July 8th, 2013
This article appears in this year’s All-Star Game Media Guide. In 2013, Citi Field hosts the All-Star Game, the first time the home of the Mets has held this honor since 1964, when the site was a brand-new Shea Stadium. Major League Baseball’s first Midsummer Classic was held in Chicago in 1933 (is there a soul alive who attended it?), yet 75 years before that, there had been another, already forgotten All-Star Game. Its location, within walking distance from Citi Field (see map below), is today unknown to all but a handful of baseball experts.
On July 20, 1858, nearly 10,000 fans gathered there to watch what may have been the most important game in all of baseball history. That is a bold assertion, so let me back it up. In 1858, competitive baseball was barely a decade old. Despite rumors of payments or favors to some key players, baseball was governed by the rules and practices of an amateur association formed only the year before. Although this body called itself the National Association of Base Ball Players (NABBP), in truth the new game was an exceedingly local affair, little played outside what is today the New York metropolitan area.
Indeed, New York City at that time consisted only of Manhattan. Brooklyn was a separate city, and it as well as the Bronx, Queens, and Staten Island were not to be unified as New York City for another 40 years. We cannot identify an individual (like Arch Ward in 1933) whose bright idea it was to set the best (“picked”) nine of New York against the best nine of rival city Brooklyn. But the idea won immediate backing from the NABBP. A neutral site was selected not far from Flushing, at the new Fashion Race Course, where a ballfield was laid out within the enclosed grandstand area. The Fashion Course had been the property of Samuel Willets; fans going to the the 2013 All-Star Game by elevated subway arrive at the Willets Point station.
The match (a series of three games with one each in July, August and, if necessary, September) was to be played for civic bragging rights. Once it became clear that to cover expenses admission would have to be charged—to that point all games could be attended for free—surpluses would be presented to the widows and orphans funds of the fire departments of the two cities.
Today, little is left of the city that was, let alone its favorite game. Shea Stadium and the House That Ruth Built are gone, as are Ebbets Field, the Polo Grounds, and several other sites of big-league games. A baseball-history tourist in New York walks in four dimensions rather than three, the fourth being that of stories and stats.
The Fashion Course began life as the National Race Course, in 1853. In that year, the Flushing Railroad established a station at what is today’s Corona stop on the Long Island Rail Road, at 45th Street and National Street (named for the original race course, a fact known to few). In 1856, ownership of the race course changed hands and the grounds were renamed for the horse Fashion, who in an intersectional race of 1842 had defeated a horse from the South named, oddly, Boston.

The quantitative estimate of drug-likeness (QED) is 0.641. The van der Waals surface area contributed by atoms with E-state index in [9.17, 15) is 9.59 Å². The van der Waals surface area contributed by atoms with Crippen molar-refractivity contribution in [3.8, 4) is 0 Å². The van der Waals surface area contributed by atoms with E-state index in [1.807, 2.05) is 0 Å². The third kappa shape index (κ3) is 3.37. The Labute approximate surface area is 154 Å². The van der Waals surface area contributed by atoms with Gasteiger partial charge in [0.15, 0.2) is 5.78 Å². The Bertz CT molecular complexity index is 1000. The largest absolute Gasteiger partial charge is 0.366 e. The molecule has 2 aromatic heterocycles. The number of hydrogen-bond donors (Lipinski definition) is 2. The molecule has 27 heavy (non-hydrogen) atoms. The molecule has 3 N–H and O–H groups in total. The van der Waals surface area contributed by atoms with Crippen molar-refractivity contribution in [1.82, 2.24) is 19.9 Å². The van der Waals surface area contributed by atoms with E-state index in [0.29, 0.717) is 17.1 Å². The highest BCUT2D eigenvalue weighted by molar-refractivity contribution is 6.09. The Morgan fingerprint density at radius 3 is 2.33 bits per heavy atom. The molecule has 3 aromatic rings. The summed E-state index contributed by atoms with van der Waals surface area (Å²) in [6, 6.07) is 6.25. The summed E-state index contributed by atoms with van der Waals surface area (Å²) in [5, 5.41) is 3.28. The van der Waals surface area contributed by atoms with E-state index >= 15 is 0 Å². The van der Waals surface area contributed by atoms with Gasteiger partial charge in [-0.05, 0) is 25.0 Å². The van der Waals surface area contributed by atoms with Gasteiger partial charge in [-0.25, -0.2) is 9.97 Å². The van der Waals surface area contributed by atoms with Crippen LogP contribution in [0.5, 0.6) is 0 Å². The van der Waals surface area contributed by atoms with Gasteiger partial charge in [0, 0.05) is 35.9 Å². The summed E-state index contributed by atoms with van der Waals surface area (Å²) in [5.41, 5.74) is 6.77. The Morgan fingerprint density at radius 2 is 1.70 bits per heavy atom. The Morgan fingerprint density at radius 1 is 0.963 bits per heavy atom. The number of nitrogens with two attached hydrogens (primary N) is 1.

Then as now, the selection of players was a delicate matter. Several initial picks were not seen after the first game, as the cast of characters changed from game to game. The underdog New York stars–who in a prior exhibition contest had lost to Hoboken’s finest–won the first game by a score of 22-18; among the winners was future Hall of Famer Harry Wright. For the second game, played on August 17th, Brooklyn moved pitcher Matty O’Brien to third base. Frank Pidgeon, the Brooklyn shortstop in game one, became the pitcher, with Dickey Pearce of the Atlantics taking over at short. Brooklyn won easily, 29–8. New York’s pitcher Tom Van Cott, who had thrown 198 pitches in game one, came back to toss 270 in a losing cause. Pidgeon threw 290. (Wide balls would not count against the pitcher until 1864.)
For the third and deciding game, played on September 10th, Brooklyn was the heavy favorite, based on their easy triumph in the second game. Yet New York won handily, 29–18, with the Eagles’ Joe Gelston hitting a leadoff home run that was followed by six more runs before the side was retired. Of Pidgeon’s eventual 436 pitches (!), 87 came in this first inning alone.
Among the firsts in baseball history that the opening Fashion Course game might claim were: first All-Star contest, first paid admission, and first baseball game played in an enclosed park, although the first such grounds designed specifically for baseball would come four years later. In the third (rubber) game of the series, umpire Doc Adams of the Knickerbockers called three men out on non-swinging strikes, the first time that new rule was applied.
The Brooklyn men had not dishonored themselves, but they had not won the match, in which they were favored from the outset, and by stacking their lineup in the final game with six Atlantics and three Eckfords, the selection committee had bred bad blood with other clubs that had contributed players to the first two contests. It was made clear to the Excelsiors in particular that they were not in the same league with their rivals.
Next year, the National Association would ban professionalism. (“No person who receives compensation for his services as a player shall be competent to play in any match.”) The Excelsiors would skirt the rules of the game, however, by adding four outstanding players from the Star club of Brooklyn, most notably Jim Creighton, the greatest player of baseball’s primordial past.
How do we locate the site of the grandstand entrance of the Fashion Race Course? Streets have been rerouted and names have changed, but the lordly brick entrance to the race course was at 37th Avenue and 103rd Street, 1.5 miles from Citi Field.